Maiboroda constantly contrasts and juxtaposes stories of Tarkovsky from the many people who were on the disastrous set of Stalker, with Rerberg’s documentation of the principal conductor of the Leningrad Philharmonic Orchestra, Yevgeny Mravinsky, filmed while working with his orchestra and talking about his creative process – a profound personal affiliation. Both Tarkovsky and Mravinsky adhered to the poetic realism and strict form as it pertains to the cinema and to classical music, respectively. What Maiboroda means to illustrate, is strictly a thing of the past. One assumes that this is really the subtext of Maiboroda’s homage, and why his portrait of this fateful partnership between auteur and DP is laden with so much Russian history. When asked whether the tradition of this kind of great artistic expression, accompanied by the highest standard of craftsmanship, particularly in cinema, will ever revive itself, his answer is, “No, there is no hope.” He points, specifically, to the decline of architecture when talking about the decline of film, comparing the two art forms in their mutual lack of respect for form and tradition, citing the downfall of a fundamental, or classic, way of displaying strong artistry and craft. The insistence of that kind of exacting perfection is gone forever. Rerberg was one of those artists that took that with him when he died.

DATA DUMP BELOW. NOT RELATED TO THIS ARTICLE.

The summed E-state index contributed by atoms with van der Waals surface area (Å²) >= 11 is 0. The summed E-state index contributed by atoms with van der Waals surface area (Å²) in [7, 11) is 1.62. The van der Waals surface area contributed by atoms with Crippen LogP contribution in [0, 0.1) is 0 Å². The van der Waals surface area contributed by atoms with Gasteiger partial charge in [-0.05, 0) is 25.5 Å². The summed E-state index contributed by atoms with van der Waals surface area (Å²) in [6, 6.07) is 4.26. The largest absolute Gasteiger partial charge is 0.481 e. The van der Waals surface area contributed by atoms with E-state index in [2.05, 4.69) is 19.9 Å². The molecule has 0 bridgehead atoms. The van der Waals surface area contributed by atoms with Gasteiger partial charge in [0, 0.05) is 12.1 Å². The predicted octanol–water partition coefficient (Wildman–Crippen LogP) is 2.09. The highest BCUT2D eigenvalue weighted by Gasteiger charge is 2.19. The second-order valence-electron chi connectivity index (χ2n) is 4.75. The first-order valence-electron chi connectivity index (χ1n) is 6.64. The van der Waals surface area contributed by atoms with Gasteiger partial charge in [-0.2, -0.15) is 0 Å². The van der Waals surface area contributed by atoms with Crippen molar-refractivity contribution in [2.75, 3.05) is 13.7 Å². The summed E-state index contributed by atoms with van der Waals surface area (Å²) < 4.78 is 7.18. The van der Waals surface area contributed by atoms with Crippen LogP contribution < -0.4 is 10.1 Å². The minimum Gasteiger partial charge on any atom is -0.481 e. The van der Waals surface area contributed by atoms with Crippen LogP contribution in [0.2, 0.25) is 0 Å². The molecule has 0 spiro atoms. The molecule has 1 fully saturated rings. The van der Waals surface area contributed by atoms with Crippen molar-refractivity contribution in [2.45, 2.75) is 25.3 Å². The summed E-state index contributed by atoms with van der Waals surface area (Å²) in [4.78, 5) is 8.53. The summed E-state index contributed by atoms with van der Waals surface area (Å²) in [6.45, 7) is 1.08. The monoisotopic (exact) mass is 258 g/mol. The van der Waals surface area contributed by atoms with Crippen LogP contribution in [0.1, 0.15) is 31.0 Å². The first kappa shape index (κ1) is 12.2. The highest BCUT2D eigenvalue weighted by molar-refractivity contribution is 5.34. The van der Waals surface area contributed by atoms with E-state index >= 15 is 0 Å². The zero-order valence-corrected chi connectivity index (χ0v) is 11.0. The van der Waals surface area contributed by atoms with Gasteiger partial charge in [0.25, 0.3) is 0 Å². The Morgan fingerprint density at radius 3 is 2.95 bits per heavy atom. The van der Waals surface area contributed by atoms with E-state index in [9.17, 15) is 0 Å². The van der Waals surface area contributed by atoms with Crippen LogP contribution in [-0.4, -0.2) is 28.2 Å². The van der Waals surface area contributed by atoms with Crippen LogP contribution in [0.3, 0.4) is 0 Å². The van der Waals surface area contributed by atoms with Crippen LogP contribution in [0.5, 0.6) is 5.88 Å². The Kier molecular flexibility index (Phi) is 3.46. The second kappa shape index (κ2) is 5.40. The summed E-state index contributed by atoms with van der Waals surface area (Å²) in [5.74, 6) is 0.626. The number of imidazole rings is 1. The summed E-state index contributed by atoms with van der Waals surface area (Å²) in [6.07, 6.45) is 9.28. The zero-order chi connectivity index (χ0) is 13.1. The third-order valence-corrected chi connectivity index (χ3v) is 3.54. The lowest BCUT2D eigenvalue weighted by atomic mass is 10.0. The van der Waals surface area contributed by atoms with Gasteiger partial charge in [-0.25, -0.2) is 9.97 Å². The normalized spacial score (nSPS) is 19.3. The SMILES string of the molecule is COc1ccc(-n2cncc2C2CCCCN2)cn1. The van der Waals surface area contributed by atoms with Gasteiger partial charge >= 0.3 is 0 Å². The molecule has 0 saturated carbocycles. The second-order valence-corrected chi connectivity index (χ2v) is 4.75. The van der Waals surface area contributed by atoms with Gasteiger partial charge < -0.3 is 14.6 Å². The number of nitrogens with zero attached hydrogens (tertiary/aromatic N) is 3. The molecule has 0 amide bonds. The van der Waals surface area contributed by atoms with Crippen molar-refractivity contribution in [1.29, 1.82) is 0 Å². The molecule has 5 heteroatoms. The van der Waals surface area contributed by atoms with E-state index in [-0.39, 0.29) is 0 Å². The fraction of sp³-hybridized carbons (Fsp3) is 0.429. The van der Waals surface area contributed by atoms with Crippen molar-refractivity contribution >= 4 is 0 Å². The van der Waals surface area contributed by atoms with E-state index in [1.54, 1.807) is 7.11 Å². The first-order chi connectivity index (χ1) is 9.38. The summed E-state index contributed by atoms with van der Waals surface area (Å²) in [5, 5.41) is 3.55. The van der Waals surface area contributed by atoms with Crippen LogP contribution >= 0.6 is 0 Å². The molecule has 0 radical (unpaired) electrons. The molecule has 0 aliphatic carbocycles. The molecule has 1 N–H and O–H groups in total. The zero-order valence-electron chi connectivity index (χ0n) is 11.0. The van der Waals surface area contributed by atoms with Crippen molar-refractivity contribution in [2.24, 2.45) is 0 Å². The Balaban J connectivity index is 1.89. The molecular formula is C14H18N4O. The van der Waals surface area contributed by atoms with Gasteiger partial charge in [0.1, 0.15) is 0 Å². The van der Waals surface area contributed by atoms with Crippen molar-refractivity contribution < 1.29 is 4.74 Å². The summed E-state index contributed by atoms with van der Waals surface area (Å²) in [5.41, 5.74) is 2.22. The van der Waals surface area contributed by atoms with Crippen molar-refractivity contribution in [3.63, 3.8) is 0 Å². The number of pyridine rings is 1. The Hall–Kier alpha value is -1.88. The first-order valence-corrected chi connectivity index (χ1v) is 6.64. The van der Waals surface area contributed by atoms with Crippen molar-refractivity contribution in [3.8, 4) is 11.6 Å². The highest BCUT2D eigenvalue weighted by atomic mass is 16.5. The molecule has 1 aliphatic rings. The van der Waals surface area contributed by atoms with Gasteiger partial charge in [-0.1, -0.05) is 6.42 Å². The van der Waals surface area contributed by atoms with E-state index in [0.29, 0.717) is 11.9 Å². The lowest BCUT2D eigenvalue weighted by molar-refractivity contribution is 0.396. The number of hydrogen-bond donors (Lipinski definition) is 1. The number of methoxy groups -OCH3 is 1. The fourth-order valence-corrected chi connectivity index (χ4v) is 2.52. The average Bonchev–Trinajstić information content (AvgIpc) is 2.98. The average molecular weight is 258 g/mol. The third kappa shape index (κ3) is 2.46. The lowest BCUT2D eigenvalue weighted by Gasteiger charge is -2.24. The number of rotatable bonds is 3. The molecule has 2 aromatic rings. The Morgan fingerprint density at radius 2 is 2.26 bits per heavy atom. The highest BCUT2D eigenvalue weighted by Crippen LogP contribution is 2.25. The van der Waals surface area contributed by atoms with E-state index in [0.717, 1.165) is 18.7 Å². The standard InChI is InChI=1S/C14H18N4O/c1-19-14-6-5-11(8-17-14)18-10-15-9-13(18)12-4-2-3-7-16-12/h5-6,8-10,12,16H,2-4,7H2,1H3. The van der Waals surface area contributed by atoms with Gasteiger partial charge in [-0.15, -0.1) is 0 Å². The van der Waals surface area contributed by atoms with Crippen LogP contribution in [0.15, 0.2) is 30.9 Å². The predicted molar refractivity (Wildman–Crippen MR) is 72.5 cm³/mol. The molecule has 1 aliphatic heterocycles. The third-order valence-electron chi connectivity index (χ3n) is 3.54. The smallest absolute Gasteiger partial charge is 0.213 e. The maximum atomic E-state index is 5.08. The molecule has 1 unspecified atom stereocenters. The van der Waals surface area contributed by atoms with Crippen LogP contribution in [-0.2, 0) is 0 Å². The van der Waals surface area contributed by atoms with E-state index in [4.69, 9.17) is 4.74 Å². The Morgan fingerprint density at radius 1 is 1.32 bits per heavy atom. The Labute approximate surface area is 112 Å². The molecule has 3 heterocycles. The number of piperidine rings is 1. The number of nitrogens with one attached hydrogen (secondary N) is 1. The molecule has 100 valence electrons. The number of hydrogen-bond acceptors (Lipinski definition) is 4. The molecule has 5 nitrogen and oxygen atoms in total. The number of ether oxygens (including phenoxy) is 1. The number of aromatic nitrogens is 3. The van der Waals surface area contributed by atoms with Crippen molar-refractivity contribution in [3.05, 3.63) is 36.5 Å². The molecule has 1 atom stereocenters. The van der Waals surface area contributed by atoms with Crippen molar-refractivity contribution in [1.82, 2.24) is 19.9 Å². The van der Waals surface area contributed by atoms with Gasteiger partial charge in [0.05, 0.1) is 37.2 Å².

Yet, Maiboroda could not have made this film without the low insults of Tarkovsky, and company, towards Rerberg. It is intimated that there likely were various amanuenses of Tarkovsky’s published diaries (1970-86), including his wife, Larisa, who considered Rerberg a personal enemy. These diaries are read from liberally, particularly towards the end of the film when things really start to go south on the Stalker set. In gathering together many voices and points-of-view, Maiboroda also calls into question the perception of his own protagonist and what he represented to Tarkovsky.